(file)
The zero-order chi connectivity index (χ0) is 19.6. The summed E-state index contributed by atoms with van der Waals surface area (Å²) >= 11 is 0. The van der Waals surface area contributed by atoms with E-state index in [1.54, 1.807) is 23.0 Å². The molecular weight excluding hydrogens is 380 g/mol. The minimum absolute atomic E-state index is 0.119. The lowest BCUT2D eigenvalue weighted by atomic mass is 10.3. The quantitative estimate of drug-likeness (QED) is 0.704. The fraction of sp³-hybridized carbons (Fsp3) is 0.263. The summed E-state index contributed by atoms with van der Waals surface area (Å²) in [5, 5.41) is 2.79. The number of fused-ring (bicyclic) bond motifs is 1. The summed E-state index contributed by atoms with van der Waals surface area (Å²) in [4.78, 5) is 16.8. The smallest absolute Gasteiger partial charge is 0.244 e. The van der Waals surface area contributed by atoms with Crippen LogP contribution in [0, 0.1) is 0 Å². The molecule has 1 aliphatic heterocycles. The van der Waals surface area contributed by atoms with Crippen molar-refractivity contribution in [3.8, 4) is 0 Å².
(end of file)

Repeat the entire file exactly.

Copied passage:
The zero-order chi connectivity index (χ0) is 19.6. The summed E-state index contributed by atoms with van der Waals surface area (Å²) >= 11 is 0. The van der Waals surface area contributed by atoms with E-state index in [1.54, 1.807) is 23.0 Å². The molecular weight excluding hydrogens is 380 g/mol. The minimum absolute atomic E-state index is 0.119. The lowest BCUT2D eigenvalue weighted by atomic mass is 10.3. The quantitative estimate of drug-likeness (QED) is 0.704. The fraction of sp³-hybridized carbons (Fsp3) is 0.263. The summed E-state index contributed by atoms with van der Waals surface area (Å²) in [5, 5.41) is 2.79. The number of fused-ring (bicyclic) bond motifs is 1. The summed E-state index contributed by atoms with van der Waals surface area (Å²) in [4.78, 5) is 16.8. The smallest absolute Gasteiger partial charge is 0.244 e. The van der Waals surface area contributed by atoms with Crippen LogP contribution in [0, 0.1) is 0 Å². The molecule has 1 aliphatic heterocycles. The van der Waals surface area contributed by atoms with Crippen molar-refractivity contribution in [3.8, 4) is 0 Å².